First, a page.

Monitoring requirements are a critical component of an operating permit since monitoring allows facility operators to gather information that can be used to identify how the company is performing when it comes to compliance.
Once this information has been collected, the facility operators can work on making corrective actions if needed. Monitoring also provides the necessary documentation for future compliance certifications. Keep in mind that not adhering to the federal emissions limits can result in your company receiving substantial fines as well as a stop-work order.
Incinerator permits are required when purchasing an incinerator or similar device for your company’s waste removal needs. Incineration is becoming increasingly common as an effective method for getting rid of medical, veterinarian, and farm waste. Keep in mind that the incinerator permit process you must adhere to can differ depending on local ordinances as well as state and federal regulations.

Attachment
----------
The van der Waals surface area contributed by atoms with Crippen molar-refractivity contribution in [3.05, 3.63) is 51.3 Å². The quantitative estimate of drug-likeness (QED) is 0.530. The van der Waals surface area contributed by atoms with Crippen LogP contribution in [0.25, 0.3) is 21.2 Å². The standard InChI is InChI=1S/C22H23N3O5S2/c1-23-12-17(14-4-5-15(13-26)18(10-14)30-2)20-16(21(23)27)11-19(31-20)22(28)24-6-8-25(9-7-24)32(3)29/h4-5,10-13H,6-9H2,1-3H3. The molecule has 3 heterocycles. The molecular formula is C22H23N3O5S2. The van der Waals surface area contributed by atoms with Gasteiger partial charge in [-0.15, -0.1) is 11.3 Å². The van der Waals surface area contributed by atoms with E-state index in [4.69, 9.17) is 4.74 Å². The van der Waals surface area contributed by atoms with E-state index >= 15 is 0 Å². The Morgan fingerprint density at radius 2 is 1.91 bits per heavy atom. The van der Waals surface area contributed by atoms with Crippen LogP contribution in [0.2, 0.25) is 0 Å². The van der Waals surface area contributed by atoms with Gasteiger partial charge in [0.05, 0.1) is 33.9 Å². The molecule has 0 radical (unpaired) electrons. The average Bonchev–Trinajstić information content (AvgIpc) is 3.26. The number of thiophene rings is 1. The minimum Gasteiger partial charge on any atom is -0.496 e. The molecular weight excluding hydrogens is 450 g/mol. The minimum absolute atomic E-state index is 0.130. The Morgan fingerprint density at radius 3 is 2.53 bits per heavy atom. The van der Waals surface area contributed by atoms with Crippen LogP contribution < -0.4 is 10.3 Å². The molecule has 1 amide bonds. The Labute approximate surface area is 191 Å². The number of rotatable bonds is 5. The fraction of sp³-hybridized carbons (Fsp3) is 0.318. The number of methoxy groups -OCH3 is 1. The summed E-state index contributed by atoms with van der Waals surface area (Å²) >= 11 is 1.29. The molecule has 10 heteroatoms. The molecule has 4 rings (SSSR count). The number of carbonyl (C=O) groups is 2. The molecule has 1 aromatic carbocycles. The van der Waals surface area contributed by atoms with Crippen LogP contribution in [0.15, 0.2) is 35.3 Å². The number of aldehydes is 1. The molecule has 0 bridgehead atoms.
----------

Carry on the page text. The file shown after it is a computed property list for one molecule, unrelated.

For this permit and any others you need to apply for, it’s highly recommended that you begin at the lowest authority level around you, which usually means that you should go to the local government for the city your business operates in. You can then move to the county or state level if required. By starting at the lowest level, the agencies you interact with should already be at least somewhat familiar with your company and the type of request you’d like to make.
Hazardous Materials Storage or Transportation Permits and Endorsements